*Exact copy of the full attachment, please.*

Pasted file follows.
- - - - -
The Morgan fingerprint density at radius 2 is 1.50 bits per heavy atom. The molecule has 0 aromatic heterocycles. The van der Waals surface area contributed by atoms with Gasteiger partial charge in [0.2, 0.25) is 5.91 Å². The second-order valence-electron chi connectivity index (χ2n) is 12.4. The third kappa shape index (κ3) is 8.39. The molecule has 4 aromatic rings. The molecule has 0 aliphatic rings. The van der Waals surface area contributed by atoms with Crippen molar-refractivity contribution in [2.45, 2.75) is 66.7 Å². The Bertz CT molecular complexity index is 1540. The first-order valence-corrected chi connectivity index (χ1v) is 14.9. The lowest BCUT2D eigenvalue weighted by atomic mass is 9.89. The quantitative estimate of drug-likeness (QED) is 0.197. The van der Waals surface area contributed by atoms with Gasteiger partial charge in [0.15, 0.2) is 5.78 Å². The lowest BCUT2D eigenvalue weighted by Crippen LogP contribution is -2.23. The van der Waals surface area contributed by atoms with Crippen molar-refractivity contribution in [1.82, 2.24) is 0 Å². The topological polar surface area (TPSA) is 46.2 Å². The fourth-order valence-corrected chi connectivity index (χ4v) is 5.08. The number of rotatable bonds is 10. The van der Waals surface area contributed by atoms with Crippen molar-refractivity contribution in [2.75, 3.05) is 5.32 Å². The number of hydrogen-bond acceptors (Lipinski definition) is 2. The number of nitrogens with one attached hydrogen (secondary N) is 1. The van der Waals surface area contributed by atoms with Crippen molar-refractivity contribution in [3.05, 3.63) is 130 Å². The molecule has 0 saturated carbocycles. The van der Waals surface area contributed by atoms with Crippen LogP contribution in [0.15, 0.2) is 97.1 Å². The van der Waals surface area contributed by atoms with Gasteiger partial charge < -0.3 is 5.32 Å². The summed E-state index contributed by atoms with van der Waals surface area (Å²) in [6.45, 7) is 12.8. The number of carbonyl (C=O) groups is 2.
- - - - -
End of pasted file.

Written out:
The Morgan fingerprint density at radius 2 is 1.50 bits per heavy atom. The molecule has 0 aromatic heterocycles. The van der Waals surface area contributed by atoms with Gasteiger partial charge in [0.2, 0.25) is 5.91 Å². The second-order valence-electron chi connectivity index (χ2n) is 12.4. The third kappa shape index (κ3) is 8.39. The molecule has 4 aromatic rings. The molecule has 0 aliphatic rings. The van der Waals surface area contributed by atoms with Crippen molar-refractivity contribution in [2.45, 2.75) is 66.7 Å². The Bertz CT molecular complexity index is 1540. The first-order valence-corrected chi connectivity index (χ1v) is 14.9. The lowest BCUT2D eigenvalue weighted by atomic mass is 9.89. The quantitative estimate of drug-likeness (QED) is 0.197. The van der Waals surface area contributed by atoms with Gasteiger partial charge in [0.15, 0.2) is 5.78 Å². The lowest BCUT2D eigenvalue weighted by Crippen LogP contribution is -2.23. The van der Waals surface area contributed by atoms with Crippen molar-refractivity contribution in [1.82, 2.24) is 0 Å². The topological polar surface area (TPSA) is 46.2 Å². The fourth-order valence-corrected chi connectivity index (χ4v) is 5.08. The number of rotatable bonds is 10. The van der Waals surface area contributed by atoms with Crippen molar-refractivity contribution in [2.75, 3.05) is 5.32 Å². The number of hydrogen-bond acceptors (Lipinski definition) is 2. The number of nitrogens with one attached hydrogen (secondary N) is 1. The van der Waals surface area contributed by atoms with Crippen molar-refractivity contribution in [3.05, 3.63) is 130 Å². The molecule has 0 saturated carbocycles. The van der Waals surface area contributed by atoms with Crippen LogP contribution in [0.15, 0.2) is 97.1 Å². The van der Waals surface area contributed by atoms with Gasteiger partial charge < -0.3 is 5.32 Å². The summed E-state index contributed by atoms with van der Waals surface area (Å²) in [6.45, 7) is 12.8. The number of carbonyl (C=O) groups is 2.